(Today's guest post is by Joseph Suh. Joseph is currently a student at the University of Utah who writes for their The Daily Utah Chronicle. He is currently in the Army ROTC program, and plans to join the U.S. Army after graduation. If you would like to guest write for us, please check out our guest post guidelines. We look forward to publishing reader posts on future Thursdays.
Quick note: The views of guest writers are not necessarily the view of Michael C or Eric C. For our take, please check out the comments below.)
Think that the West is the root cause for the most casualties with its most malevolent intentions? You aren’t alone. Scholarly studies and pundits have been tirelessly repeating the claim that the United States’ foreign policy is the underlying cause for the violence in the places it intervenes in.
The general sentiment from such arguments is that America’s violent invasion of countries is the indisputable motivation for the sanguine killing and the catastrophic violence in the aforementioned regions. Despite the convenience of such simplistic views, they don’t correlate with the facts. Let’s take, for instance, the facts about the United States' wars in Iraq and Afghanistan.
Here are thereligionofpeace.com’s statistic on killings in 2006 Iraq:
- Iraqi civilians killed (mostly intentionally) in 2006 by the Iraqi resistance: 16,791.
- Iraqi civilians killed (mostly accidentally) in 2006 by Americans: 225.
All of these deaths, undoubtedly, are extremely tragic and disheartening. However, a comparison of body counts is the only way to dispel the myths surrounding such a heated issue.
The common, “blame America” explanation fails to expound why the number of Muslim civilians murdered by other Muslims is so magnanimously disproportionate. Perhaps, in spite of their supposed mission statements calling for war against the West, the fact that the vast majority of targets chosen by insurgents suggest their war is against other Muslims.
In Afghanistan, this paradigm is also sadly ever-present.
According to the United Nations in a 2010 report, 75 percent of the deaths in Afghanistan are caused by the Taliban while 16 percent are caused by NATO and Afghan forces. Again, although Western forces may be contributing to the aggregate total of Islamic extremists to fight in Afghanistan, and ergo inciting more frequent skirmishes, it’s ultimately irrelevant. Simply because Western troops are present doesn’t necessitate the clash between the different sects of Islam.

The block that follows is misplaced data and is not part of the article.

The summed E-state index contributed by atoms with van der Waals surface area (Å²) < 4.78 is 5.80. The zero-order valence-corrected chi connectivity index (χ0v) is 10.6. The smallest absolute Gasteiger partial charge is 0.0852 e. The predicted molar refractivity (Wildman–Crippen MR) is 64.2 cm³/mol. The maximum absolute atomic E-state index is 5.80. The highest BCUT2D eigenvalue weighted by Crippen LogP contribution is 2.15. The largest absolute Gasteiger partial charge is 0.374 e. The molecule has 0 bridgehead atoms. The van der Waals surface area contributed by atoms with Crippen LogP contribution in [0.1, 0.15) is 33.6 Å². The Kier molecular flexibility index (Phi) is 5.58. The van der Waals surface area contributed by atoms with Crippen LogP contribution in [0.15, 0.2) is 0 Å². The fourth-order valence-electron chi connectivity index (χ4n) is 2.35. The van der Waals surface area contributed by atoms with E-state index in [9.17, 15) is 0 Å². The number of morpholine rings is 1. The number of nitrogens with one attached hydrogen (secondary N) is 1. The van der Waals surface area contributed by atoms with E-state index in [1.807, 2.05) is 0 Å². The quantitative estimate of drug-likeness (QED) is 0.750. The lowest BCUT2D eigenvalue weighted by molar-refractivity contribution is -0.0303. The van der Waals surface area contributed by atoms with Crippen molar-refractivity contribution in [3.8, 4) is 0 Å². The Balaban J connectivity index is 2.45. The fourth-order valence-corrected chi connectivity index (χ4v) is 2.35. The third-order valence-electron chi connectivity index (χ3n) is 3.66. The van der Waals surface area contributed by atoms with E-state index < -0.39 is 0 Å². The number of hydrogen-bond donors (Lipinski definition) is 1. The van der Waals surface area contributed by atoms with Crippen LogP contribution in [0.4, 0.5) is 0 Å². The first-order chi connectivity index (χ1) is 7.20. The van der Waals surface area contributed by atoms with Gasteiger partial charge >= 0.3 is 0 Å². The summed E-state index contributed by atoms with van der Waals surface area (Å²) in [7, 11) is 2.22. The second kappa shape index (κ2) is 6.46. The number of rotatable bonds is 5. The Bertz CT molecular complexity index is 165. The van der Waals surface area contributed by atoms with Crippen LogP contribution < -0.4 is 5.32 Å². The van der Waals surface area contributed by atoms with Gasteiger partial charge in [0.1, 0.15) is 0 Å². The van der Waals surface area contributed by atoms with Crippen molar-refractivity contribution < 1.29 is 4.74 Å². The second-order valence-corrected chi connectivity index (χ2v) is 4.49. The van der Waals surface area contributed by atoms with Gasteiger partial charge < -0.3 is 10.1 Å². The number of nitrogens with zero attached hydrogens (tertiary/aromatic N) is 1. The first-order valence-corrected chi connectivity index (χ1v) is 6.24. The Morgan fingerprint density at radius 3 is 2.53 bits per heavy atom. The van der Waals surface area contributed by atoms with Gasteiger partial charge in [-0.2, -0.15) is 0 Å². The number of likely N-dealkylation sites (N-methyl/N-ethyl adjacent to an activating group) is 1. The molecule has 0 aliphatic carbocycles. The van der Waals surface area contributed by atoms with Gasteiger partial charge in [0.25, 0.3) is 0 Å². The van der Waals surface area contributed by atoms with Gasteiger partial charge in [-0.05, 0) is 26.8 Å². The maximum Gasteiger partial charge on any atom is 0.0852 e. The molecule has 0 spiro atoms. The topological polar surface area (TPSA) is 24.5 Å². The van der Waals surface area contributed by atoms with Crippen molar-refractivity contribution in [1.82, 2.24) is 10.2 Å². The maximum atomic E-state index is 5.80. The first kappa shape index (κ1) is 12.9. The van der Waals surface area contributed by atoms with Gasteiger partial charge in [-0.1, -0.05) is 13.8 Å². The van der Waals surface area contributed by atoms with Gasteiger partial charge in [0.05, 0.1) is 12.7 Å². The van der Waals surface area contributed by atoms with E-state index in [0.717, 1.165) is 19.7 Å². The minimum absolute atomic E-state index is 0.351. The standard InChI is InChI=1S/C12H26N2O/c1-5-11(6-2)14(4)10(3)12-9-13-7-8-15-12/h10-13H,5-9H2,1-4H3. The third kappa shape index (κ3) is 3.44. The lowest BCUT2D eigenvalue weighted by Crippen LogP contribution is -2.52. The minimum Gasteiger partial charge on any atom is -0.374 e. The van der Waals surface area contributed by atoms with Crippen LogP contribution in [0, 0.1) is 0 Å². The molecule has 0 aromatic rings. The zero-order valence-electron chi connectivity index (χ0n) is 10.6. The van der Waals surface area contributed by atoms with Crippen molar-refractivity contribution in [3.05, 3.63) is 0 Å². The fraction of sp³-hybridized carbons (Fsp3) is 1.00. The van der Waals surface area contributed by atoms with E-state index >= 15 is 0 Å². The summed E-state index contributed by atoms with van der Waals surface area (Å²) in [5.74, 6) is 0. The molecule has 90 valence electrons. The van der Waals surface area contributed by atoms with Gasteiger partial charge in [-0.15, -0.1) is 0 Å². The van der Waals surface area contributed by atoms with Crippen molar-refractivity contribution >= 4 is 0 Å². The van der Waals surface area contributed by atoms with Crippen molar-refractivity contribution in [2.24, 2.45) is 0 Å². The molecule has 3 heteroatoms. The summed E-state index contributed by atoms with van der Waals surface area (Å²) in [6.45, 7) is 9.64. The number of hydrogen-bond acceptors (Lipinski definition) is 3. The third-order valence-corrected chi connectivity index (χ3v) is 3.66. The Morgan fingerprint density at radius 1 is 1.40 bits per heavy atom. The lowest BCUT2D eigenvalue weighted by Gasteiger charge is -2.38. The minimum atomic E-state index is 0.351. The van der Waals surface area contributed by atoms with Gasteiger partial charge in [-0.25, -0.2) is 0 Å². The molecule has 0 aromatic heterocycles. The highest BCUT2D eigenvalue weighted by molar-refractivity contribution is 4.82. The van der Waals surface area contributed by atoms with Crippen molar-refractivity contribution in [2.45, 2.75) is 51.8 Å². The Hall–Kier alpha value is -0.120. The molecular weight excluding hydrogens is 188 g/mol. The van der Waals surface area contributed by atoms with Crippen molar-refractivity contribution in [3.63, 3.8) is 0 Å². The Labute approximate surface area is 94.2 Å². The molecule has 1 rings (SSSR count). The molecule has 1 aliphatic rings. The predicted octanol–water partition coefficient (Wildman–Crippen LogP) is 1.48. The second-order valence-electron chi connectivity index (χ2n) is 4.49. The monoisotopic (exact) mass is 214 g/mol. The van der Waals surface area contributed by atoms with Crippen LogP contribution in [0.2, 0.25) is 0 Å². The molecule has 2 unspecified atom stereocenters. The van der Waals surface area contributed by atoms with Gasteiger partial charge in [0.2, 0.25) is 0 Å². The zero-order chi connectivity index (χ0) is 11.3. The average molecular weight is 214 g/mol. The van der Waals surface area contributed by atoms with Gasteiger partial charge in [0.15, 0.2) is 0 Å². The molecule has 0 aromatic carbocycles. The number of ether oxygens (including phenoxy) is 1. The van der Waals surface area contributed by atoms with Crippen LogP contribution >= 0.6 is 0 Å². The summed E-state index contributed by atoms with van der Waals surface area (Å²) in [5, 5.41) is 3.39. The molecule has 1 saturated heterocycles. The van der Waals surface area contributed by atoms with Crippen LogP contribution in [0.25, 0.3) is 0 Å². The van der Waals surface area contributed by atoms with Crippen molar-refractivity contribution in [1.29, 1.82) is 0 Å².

Yet another example of this turbulence in Afghanistan is the repugnant and under-reported Taliban massacre of the Shi’a Hazara population in Afghanistan. This massacre took place in May 2000 and January 2001, significantly before any type of direct American intervention. This should further illuminate the core problem not as Western invasion.
In response, the counter-argument could be made that this pattern is only applicable to a particular region at particular times.
Not so. According to a 2009 study by West Point, “non‐Westerners are much more likely to be killed in an al‐Qa’ida attack. From 2004 to 2008, only 15% percent of the 3,010 victims were Western. During the most recent period studied the numbers skew even further. From 2006 to 2008, only 2% (12 of 661 victims) are from the West, and the remaining 98% are inhabitants of countries with Muslim majorities”.
These are global, international numbers — so if these Islamic extremists were created due to Western occupation of Muslim lands, then why is it that their victims are almost unanimously adherents of the same religion?
Even though some contend, to this day, that western foreign policy is the foremost and root generator of Islamic extremist violence, their positions are undermined by the sheer facts that illuminate most of the bloodshed to be Muslim-on-Muslim, a truism which doesn’t sit well with this strain of contention.
After all, if it was due to Western intervention that’s responsible for the killing in the Near East, why is it that in Iraq after the US left, fellow Muslims are murdering each other? Why is it that before the US and its allies invaded Afghanistan, the Taliban were killing the innocent Hazara people? Ultimately, it may not be because of the difference of sectarian beliefs of the same religion. It may simply be power politics played by a stronger sect in order to ensure its position.
One thing is unequivocal and irrefutable, though: the core cause isn’t Western foreign policy.